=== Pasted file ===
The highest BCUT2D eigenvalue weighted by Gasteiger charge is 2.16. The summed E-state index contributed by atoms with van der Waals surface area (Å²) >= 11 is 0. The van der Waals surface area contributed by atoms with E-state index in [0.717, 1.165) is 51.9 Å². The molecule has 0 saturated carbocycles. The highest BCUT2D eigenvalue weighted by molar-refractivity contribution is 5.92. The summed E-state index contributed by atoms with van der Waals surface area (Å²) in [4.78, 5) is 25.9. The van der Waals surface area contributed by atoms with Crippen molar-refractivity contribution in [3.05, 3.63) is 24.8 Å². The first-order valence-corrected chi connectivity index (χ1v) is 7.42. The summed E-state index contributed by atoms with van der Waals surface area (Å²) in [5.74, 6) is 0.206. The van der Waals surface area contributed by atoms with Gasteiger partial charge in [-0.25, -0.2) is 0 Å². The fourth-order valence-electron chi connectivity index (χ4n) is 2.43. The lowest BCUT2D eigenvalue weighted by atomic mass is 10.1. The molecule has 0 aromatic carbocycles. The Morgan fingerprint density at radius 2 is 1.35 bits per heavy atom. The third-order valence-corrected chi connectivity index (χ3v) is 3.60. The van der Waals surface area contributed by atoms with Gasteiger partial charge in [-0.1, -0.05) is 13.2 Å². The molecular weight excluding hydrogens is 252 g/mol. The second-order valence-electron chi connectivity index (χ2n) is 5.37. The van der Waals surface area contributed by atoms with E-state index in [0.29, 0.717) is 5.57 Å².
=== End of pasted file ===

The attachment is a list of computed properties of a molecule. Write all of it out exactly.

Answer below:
The highest BCUT2D eigenvalue weighted by Gasteiger charge is 2.16. The summed E-state index contributed by atoms with van der Waals surface area (Å²) >= 11 is 0. The van der Waals surface area contributed by atoms with E-state index in [0.717, 1.165) is 51.9 Å². The molecule has 0 saturated carbocycles. The highest BCUT2D eigenvalue weighted by molar-refractivity contribution is 5.92. The summed E-state index contributed by atoms with van der Waals surface area (Å²) in [4.78, 5) is 25.9. The van der Waals surface area contributed by atoms with Crippen molar-refractivity contribution in [3.05, 3.63) is 24.8 Å². The first-order valence-corrected chi connectivity index (χ1v) is 7.42. The summed E-state index contributed by atoms with van der Waals surface area (Å²) in [5.74, 6) is 0.206. The van der Waals surface area contributed by atoms with Gasteiger partial charge in [-0.25, -0.2) is 0 Å². The fourth-order valence-electron chi connectivity index (χ4n) is 2.43. The lowest BCUT2D eigenvalue weighted by atomic mass is 10.1. The molecule has 0 aromatic carbocycles. The Morgan fingerprint density at radius 2 is 1.35 bits per heavy atom. The third-order valence-corrected chi connectivity index (χ3v) is 3.60. The van der Waals surface area contributed by atoms with Gasteiger partial charge in [-0.1, -0.05) is 13.2 Å². The molecular weight excluding hydrogens is 252 g/mol. The second-order valence-electron chi connectivity index (χ2n) is 5.37. The van der Waals surface area contributed by atoms with E-state index in [0.29, 0.717) is 5.57 Å².